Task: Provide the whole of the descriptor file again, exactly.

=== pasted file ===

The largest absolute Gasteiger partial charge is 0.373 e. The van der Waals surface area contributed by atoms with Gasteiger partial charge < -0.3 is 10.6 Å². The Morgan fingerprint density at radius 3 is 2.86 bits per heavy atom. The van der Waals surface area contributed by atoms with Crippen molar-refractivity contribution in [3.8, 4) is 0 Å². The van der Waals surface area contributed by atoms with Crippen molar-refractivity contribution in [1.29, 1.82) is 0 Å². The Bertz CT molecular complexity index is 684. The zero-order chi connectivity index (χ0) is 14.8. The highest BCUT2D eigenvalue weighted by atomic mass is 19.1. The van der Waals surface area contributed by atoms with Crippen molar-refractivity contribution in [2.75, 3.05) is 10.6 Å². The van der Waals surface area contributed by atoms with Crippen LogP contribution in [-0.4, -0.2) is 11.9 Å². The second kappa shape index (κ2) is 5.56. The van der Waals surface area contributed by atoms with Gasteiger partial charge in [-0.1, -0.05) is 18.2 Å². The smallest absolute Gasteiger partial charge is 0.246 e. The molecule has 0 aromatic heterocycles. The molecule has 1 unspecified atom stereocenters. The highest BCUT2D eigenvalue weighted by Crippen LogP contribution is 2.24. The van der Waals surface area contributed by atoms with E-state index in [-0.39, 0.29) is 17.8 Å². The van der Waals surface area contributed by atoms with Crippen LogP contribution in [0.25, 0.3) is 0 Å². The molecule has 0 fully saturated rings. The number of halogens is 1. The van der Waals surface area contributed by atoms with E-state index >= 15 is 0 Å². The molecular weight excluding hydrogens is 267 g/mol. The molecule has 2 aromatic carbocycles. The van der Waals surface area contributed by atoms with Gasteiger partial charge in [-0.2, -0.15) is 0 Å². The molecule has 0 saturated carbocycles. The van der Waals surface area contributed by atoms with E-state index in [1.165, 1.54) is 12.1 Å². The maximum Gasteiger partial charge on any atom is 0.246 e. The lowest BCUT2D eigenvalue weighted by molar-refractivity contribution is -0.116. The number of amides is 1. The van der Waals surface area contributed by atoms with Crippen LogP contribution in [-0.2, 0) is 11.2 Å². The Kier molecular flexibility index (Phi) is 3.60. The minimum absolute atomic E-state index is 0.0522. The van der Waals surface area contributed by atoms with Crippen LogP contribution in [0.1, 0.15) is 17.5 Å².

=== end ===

The largest absolute Gasteiger partial charge is 0.373 e. The van der Waals surface area contributed by atoms with Gasteiger partial charge < -0.3 is 10.6 Å². The Morgan fingerprint density at radius 3 is 2.86 bits per heavy atom. The van der Waals surface area contributed by atoms with Crippen molar-refractivity contribution in [3.8, 4) is 0 Å². The van der Waals surface area contributed by atoms with Crippen molar-refractivity contribution in [1.29, 1.82) is 0 Å². The Bertz CT molecular complexity index is 684. The zero-order chi connectivity index (χ0) is 14.8. The highest BCUT2D eigenvalue weighted by atomic mass is 19.1. The van der Waals surface area contributed by atoms with Crippen molar-refractivity contribution in [2.75, 3.05) is 10.6 Å². The van der Waals surface area contributed by atoms with Crippen LogP contribution in [-0.4, -0.2) is 11.9 Å². The second kappa shape index (κ2) is 5.56. The van der Waals surface area contributed by atoms with Gasteiger partial charge in [-0.1, -0.05) is 18.2 Å². The smallest absolute Gasteiger partial charge is 0.246 e. The molecule has 0 aromatic heterocycles. The molecule has 1 unspecified atom stereocenters. The highest BCUT2D eigenvalue weighted by Crippen LogP contribution is 2.24. The van der Waals surface area contributed by atoms with E-state index in [-0.39, 0.29) is 17.8 Å². The van der Waals surface area contributed by atoms with Crippen LogP contribution in [0.25, 0.3) is 0 Å². The molecule has 0 fully saturated rings. The number of halogens is 1. The van der Waals surface area contributed by atoms with E-state index >= 15 is 0 Å². The molecular weight excluding hydrogens is 267 g/mol. The molecule has 2 aromatic carbocycles. The van der Waals surface area contributed by atoms with Gasteiger partial charge in [-0.2, -0.15) is 0 Å². The molecule has 0 saturated carbocycles. The van der Waals surface area contributed by atoms with E-state index in [1.165, 1.54) is 12.1 Å². The maximum Gasteiger partial charge on any atom is 0.246 e. The lowest BCUT2D eigenvalue weighted by molar-refractivity contribution is -0.116. The number of amides is 1. The van der Waals surface area contributed by atoms with Crippen LogP contribution in [-0.2, 0) is 11.2 Å². The Kier molecular flexibility index (Phi) is 3.60. The minimum absolute atomic E-state index is 0.0522. The van der Waals surface area contributed by atoms with Crippen LogP contribution in [0.1, 0.15) is 17.5 Å².